Hospitality: Our Doors are open.
Hospitality is a major value in all ancient cultures including for the Norse, the Celts and the Greeks. Some might argue that it is the foundation stone for all Indo-European religion.
In the ancient Greek stories, Zeus would disguise himself as people whom society had marginalized to test the virtue of would-be hosts. If we fail to be welcoming to someone, or fail to create safe space for someone, for any reason other than a direct abuse of our hospitality, we fail to do so for the King of Gods.
Offering hospitality, in ancient Greece, meant more than food or drink. If a person needed clothes because the journey had been rough, or a bed to sleep in, these, too, were provided. Hospitality means seeing to a person’s needs and comfort.
Creating a safe space does not simply mean ignoring factors like ancestry, where someone is on the gender spectrum, orientation, body shape, disability, age, or income. It means trying to understand where the person is coming from, and understanding what they need in order to be comfortable in the spaces we create.
Discourse: The Dialogue is Open
This isn’t just an honoring the Greek Gods thing. It’s a general Ancient Greek culture thing. Discussing politics and the state of the world are both highly traditional things to do at Symposia (a gathering for the purpose of libations). We can and should create space for dialogue about these important and pressing topics.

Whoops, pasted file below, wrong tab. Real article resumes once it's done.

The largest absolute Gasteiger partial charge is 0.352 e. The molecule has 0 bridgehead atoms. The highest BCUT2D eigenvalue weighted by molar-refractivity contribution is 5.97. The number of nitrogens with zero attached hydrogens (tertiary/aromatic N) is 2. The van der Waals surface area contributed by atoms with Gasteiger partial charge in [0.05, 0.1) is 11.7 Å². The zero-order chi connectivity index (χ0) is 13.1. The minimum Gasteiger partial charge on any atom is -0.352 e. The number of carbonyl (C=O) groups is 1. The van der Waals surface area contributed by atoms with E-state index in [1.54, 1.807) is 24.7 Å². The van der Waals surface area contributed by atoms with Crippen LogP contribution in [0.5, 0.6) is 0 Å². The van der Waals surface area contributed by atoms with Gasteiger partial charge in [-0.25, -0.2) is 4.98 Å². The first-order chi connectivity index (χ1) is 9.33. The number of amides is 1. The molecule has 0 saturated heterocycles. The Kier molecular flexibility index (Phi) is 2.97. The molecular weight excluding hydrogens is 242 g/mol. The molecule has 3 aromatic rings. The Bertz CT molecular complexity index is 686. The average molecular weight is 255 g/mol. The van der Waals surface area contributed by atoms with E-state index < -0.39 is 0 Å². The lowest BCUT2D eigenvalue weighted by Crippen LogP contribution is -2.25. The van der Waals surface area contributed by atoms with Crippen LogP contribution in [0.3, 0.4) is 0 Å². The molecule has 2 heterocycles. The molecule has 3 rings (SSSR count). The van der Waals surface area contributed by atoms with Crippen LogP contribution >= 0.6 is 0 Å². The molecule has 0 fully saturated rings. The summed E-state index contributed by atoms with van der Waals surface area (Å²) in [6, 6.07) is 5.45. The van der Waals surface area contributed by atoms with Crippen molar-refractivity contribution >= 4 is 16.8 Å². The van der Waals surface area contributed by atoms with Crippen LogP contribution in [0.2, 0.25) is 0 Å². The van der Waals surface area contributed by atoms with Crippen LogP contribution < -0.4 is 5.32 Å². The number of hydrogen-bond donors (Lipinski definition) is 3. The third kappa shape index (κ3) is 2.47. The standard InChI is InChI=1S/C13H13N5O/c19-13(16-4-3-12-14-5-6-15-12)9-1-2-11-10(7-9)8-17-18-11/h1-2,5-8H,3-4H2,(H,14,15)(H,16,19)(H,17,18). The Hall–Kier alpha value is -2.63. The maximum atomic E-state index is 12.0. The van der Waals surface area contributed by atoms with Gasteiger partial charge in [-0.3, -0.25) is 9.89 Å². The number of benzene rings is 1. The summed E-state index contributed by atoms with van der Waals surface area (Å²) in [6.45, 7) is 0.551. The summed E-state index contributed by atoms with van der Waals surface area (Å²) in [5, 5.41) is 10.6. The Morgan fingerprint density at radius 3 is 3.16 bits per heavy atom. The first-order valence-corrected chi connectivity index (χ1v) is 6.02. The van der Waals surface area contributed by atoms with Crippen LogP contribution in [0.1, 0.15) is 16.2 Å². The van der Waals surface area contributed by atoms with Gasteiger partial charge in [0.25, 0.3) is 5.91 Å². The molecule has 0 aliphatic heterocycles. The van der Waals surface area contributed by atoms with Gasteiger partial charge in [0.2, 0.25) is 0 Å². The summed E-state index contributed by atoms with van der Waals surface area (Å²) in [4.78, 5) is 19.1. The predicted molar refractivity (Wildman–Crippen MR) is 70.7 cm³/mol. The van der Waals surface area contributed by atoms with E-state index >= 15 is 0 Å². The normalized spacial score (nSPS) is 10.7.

We need to talk about discrimination.
Having dialogues about discrimination can help us to understand how best to respect the journeys of those who must face it. It can also help us to begin to understand how to respond as citizens and voters.
The basis of that dialogue, however, must be respect.
Humility: Our Hearts are Open
This sin of Hubris is often framed as “questioning the gods,” but that’s not quite on-point, in terms of the Hellenic view. In Ancient Greek myths, the humans didn’t generally engage deities in philosophical debate so much as behave as though they were equal to or better than the deities. This is a problem because if you think you are better than the gods, how will you treat your fellow humans? Conversely, if you do not think yourself better than your fellow humans, all the more so, you are not in danger of doing so with respect to the gods.
Racism, genderism, ableism, ageism, classism and other forms of prejudice are a kind of Hubris.
Humility also means, in my mind, not assuming that I know better than another person what they have suffered, and not to presume to speak for anyone else’s experiences, nor invalidate their narrative in any way.
It is with these virtues that I hope we can comport ourselves in this time of growing awareness of the racism and prejudice which are plaguing our society, and it is my sincere hope that through creating a safe space and open dialogue with an eye to remedying injustices, progress can be made, even if only in our one small sphere of influence.